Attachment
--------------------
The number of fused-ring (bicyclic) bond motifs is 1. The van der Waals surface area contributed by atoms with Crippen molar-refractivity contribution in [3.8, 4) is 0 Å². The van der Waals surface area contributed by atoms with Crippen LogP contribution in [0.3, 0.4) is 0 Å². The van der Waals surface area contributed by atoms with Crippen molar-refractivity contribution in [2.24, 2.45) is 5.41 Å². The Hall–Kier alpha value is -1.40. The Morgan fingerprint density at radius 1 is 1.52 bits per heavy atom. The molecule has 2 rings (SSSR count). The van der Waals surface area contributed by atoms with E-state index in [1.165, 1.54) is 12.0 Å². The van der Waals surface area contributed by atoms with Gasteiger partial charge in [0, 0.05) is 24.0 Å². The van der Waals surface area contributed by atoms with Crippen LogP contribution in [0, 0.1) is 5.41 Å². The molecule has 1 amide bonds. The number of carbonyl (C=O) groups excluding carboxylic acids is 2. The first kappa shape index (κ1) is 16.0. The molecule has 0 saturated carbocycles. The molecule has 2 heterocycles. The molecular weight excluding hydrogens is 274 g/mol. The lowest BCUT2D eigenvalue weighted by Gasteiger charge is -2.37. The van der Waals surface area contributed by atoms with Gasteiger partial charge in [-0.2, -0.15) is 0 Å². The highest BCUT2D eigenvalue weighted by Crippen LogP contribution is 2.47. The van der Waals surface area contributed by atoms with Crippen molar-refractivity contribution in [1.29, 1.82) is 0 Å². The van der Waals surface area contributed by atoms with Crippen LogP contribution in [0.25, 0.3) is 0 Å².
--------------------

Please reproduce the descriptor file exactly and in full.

The number of fused-ring (bicyclic) bond motifs is 1. The van der Waals surface area contributed by atoms with Crippen molar-refractivity contribution in [3.8, 4) is 0 Å². The van der Waals surface area contributed by atoms with Crippen LogP contribution in [0.3, 0.4) is 0 Å². The van der Waals surface area contributed by atoms with Crippen molar-refractivity contribution in [2.24, 2.45) is 5.41 Å². The Hall–Kier alpha value is -1.40. The Morgan fingerprint density at radius 1 is 1.52 bits per heavy atom. The molecule has 2 rings (SSSR count). The van der Waals surface area contributed by atoms with E-state index in [1.165, 1.54) is 12.0 Å². The van der Waals surface area contributed by atoms with Gasteiger partial charge in [0, 0.05) is 24.0 Å². The van der Waals surface area contributed by atoms with Crippen LogP contribution in [0, 0.1) is 5.41 Å². The molecule has 1 amide bonds. The number of carbonyl (C=O) groups excluding carboxylic acids is 2. The first kappa shape index (κ1) is 16.0. The molecule has 0 saturated carbocycles. The molecule has 2 heterocycles. The molecular weight excluding hydrogens is 274 g/mol. The lowest BCUT2D eigenvalue weighted by Gasteiger charge is -2.37. The van der Waals surface area contributed by atoms with Gasteiger partial charge in [-0.2, -0.15) is 0 Å². The highest BCUT2D eigenvalue weighted by Crippen LogP contribution is 2.47. The van der Waals surface area contributed by atoms with Crippen molar-refractivity contribution in [1.29, 1.82) is 0 Å². The van der Waals surface area contributed by atoms with Crippen LogP contribution in [0.25, 0.3) is 0 Å².